A tapa cloth, tartan blend is how Pauline Smith describes her Samoan, Tuvaluan, Scottish and Irish ancestry.
At the start of this year, the Director of Mīharo Murihiku Trust (previously the Murihiku Māori and Pasifika Trust Cultural Trust), Author and arts advocate received a New Zealand Order of Merit (MNZM) for her services to Pacific arts and the community.
Pauline’s heritage, along with a sense of justice and fairness, addressing marginalisation and a deep respect for the Polynesian Panthers, Nga Tama Toa, Rosa Parks, Malcom X, Dr Martin Luther King and so many more motivates her to do the work she has done over the years, she says.
Born at Mataura, about 10 minutes-drive south of Gore, Pauline now calls Riverton home.
Her location also provides a vision and goal for some of the work she does, as there are not many opportunities for young Pacific people to access Pacific arts and artists in the Deep South.
“I see the need for more opportunity in this area and ensuring there is equitable opportunity and access to Pacific arts and artists regardless of the area you live in is important to me.”
Pauline says her mahi stems from her experiences at Teachers’ College.
“Firstly, as a student teacher where I was awakened and learnt about the Treaty of Waitangi, Eva Richard, Dame Whina Cooper, Bastion Point and so much more history never featured in my education.
“After teaching for a time I returned to the Dunedin College of Education, Southland Campus as a Lecturer and took on the Pacific studies portfolio.
“This is where I developed my knowledge of the Polynesian Panthers, Dawn Raids, overstayers and wider Pacific history.”
In 2009, Pauline helped found the first Murihiku Polyfest, which led to the establishment of the Murihiku Māori and Pasifika Cultural Trust in 2010.
The 2009 Polyfest was a one-day event and Murihiku Polyfest has since grown to a week-long event including an annual art exhibition, community projects, art workshops for educators, youth and arts mentoring, with more than 7,500 Pacific, Māori and youth of all ethnicities performing to 40,000 attendees.
In 2019, she supported Fafine Niutao I Aotearoa, a group of elderly Tuvalu Kolose (crochet) artists, to travel from Auckland to attend the Murihiku festival in Invercargill.
She also authored the book Dawn Raid in 2018 for Scholastic’s My New Zealand Story series, highlighting the controversial raids on alleged Pacific overstayers and the activist work of the Polynesian Panthers, along with an education package to accompany the book.
Pauline says her first face to face meeting with Polynesian Panther Tigilau Ness has been a career highlight.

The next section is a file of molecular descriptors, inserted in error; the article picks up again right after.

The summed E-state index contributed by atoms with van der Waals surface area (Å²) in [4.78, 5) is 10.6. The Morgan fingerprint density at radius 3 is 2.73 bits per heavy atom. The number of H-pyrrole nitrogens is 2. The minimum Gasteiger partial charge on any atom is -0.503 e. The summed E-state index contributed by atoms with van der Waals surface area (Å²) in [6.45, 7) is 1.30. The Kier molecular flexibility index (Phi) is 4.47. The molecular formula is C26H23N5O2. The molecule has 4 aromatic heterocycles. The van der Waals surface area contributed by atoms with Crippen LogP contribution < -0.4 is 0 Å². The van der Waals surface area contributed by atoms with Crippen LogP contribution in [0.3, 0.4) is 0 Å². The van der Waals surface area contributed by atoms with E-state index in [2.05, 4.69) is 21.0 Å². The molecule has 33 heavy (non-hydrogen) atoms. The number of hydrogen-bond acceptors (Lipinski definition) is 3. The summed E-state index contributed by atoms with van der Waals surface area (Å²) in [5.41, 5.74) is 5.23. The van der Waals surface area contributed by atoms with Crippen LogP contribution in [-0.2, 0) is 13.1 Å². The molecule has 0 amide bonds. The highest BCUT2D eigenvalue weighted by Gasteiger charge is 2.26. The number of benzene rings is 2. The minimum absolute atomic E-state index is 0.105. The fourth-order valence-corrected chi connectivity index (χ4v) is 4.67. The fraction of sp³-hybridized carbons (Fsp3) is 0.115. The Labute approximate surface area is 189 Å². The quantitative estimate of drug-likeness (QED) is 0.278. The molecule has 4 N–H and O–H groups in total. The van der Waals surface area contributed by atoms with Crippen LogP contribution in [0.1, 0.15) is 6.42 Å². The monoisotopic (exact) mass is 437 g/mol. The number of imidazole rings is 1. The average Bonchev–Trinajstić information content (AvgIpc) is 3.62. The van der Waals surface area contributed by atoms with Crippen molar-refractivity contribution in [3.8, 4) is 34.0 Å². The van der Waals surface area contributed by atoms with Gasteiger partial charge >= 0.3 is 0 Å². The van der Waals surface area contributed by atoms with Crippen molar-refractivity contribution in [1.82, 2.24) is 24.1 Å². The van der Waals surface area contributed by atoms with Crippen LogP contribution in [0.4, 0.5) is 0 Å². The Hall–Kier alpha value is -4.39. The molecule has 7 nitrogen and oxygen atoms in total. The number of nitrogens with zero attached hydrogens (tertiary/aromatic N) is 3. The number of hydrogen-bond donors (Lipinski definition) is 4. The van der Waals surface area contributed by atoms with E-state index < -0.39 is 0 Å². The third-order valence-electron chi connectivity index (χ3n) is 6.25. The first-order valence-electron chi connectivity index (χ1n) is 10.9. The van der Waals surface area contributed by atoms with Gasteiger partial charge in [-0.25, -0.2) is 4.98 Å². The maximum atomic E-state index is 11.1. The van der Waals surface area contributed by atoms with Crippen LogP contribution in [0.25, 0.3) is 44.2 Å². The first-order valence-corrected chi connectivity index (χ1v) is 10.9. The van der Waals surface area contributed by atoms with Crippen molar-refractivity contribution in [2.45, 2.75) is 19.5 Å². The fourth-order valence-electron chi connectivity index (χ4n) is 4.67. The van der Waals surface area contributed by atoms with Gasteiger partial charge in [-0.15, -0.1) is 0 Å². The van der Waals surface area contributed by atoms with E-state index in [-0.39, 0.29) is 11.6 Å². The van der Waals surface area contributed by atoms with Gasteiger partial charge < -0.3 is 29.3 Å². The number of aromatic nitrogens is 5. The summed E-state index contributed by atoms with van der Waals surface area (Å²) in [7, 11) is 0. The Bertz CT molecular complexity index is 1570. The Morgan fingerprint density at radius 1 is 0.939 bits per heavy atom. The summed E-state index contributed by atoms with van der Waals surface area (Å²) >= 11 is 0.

“Sitting at his kitchen table and hearing first-hand the stories and sacrifice he and so many others gave in the fight for justice,” she says.
The publication of her first book My New Zealand Story: Dawn Raid is another milestone.
“When it arrived in the mail it was like having my first child all over again - I took it everywhere with me, showed it to everyone and expected they would like it as much as I did,” she laughs.
Pacific art, people and culture belong in Aotearoa, and Pauline believes the arts are a tool to nurture wellbeing because they are a powerful vehicle for people to express cultural identity.
“Our Trust Patron Johnny Penisula says ‘art is, who we are, where we are and what we are’, while my friend Irene Schroder says, ‘art is life’ and I agree with them both.”
For now, the focus for Pauline is to educate to liberate Pacific Aotearoa.
“Information is power, and I think the Government's commitment to teaching New Zealand history in Aotearoa is a move in the right direction.
I speak to so many people of all ages who went through our education system who have little to no knowledge of significant parts of our history such as Bastion Point, Parihaka, the Dawn Raids, the Hikoi-Land March and so many more.
“We can do better, and I look forward to this progress.”
Meanwhile, the Mīharo Murihiku Trust is anticipating an exciting year, celebrating local treasure Senior Artist and Weaver Whaea Wini Solomon, partnering with Artist DEOW to deliver South Sea Spray Mōtuphue-Bluff, delivering two Polyfests, two art awards and exhibitions for young people and many more exciting programmes and events.
“We are ready for the arts to explode and flourish in the south.”
Also, Dawn Raid is due for release in the United States and the United Kingdom in March, plus the Dawn Raid exhibition is being featured as part of the Auckland Arts Festival.
To top it off, the Polynesian Panthers and Pauline will be travelling throughout Aotearoa delivering Panther Rapps - a programme detailing the history and impact of the work of the Panthers.
“It doesn't get much more exhilarating than touring with the very people you admire so greatly.”